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Reclamation since the beginning
So what's the fuss about?

Outdoor classroom

How did we miss Chek Jawa?

Lessons learnt

Articles cited or referred to
by N. Sivasothi
photos by Alan Yeo

A short drive back in time
Uncle Chu's van jostles through an old quarry road in the darkness and past long-abandoned rubber plantations. Disembarking, we stumble through a path peppered with a well and wild boar footprints, through the ruins of an old wooden house and jetty which used to belong to the family of Uncle Chu's wife. Reaching the shore, we fan out under the starry sky over the exposed lagoon of sea grass, sand and mud flats hemmed in by sand bars, rocky shores, beaches and mangroves.

We have arrived at Chek Jawa, and in a few steps, have stepped back in time to Singapore in the 70's.

In the early hours of the cool dawn, the shoreline is bursting with crabs, worms, octopi, sand dollars, sea stars, bristle stars, sea grass, molluscs, barnacles, algae, sea anemones, sponges, sea cucumber and fish. A precious and incredible scene in 21st century Singapore, nestled away in the far reaches of the eastern end of Pulau Ubin, an island situated off the north-east of the main island.

The visitors savour what is one of the first and last visits to Chek Jawa. The coast has been scheduled for reclamation after the government's Urban Redevelopment Authority (URA) issued the Concept Plan of 1991. Recent concessions to the island environment of Pulau Ubin in the revised Concept Plan of 2001 have not spared the intertidal zone.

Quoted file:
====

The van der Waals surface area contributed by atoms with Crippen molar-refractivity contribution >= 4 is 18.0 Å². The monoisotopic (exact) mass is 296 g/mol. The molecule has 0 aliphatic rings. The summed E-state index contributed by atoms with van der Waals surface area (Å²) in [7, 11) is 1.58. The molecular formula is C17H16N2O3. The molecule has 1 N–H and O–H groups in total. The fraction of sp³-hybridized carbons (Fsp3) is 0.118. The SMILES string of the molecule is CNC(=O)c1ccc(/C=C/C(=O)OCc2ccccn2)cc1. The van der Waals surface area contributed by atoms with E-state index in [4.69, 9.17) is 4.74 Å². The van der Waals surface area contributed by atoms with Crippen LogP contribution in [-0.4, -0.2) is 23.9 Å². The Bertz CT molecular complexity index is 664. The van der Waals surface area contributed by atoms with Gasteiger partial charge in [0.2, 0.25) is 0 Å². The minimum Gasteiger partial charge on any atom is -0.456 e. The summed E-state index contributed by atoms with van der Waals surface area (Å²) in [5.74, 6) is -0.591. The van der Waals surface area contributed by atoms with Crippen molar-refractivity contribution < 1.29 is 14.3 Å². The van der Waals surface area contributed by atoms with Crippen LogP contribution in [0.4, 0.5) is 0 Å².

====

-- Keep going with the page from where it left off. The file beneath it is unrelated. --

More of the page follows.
Reclamation since the beginning
Reclamation activity began with the history of modern Singapore (mangroves in the Singapore River were amongst the first to go) continuing to the present day. From the 1960's to the early 1990's, land reclamation increased the original land area of Singapore by one-tenth, altering most of the southern and north-eastern coasts and six reservoirs were formed by damming rivers draining to the north and west coasts in the early 70';s and 80's. Modern Singapore is a product of massive changes such as these.

Singapore's population density is greater than 6,000 per square kilometer, more than Hong Kong's and only exceeded by Macao and Monaco. The URA Concept Plan 2001 proposes the possible land use model for the country, and is based on a population of 5.5 million by 2040 - a 37.5% increase. Yet reclamation will only increase land area by another 15 per cent.

Faced with facts like these, is there any place in Singapore for nature areas? Few envy the URA's responsibility, so how do we rationalise this with our way of life?

Dominic Nathan discussed "when and how do we determine that there is a need to encroach into a nature area" in 1999. He suggested that "options are very much restricted by existing planning guidelines and inertia on the part of major developers in both the public and private sectors." The Ministries of Environment and Defense, he pointed out, found novel approaches (including going underground) to recover land reserved for military uses, airports and sewerage treatment plants.

Architect Tay Kheng Soon had apparently suggested utilising the space over expressways, occupying 5 per cent of the total land space. This could release 3,225 ha., which conservative calculations suggest a housing potential some 645,000 people. Significant when you realise this works out a potential capacity greater than that provided by the reclamation of both Pulau Ubin and Pulau Tekong.

He then points out that unanswered suggestions such as these lead to "nature lovers concluding that when mangroves are filled in and trees cut down, it is because the authorities have taken the easy option."

so what's the fuss about?>>
  Sivasothi, N. 2001. Chek Jawa, lost forever? Asian Geographic, 10: 12-25.
This article appeared in Asian Geographic: Journal of our Environment (Sep-Oct 01 issue)

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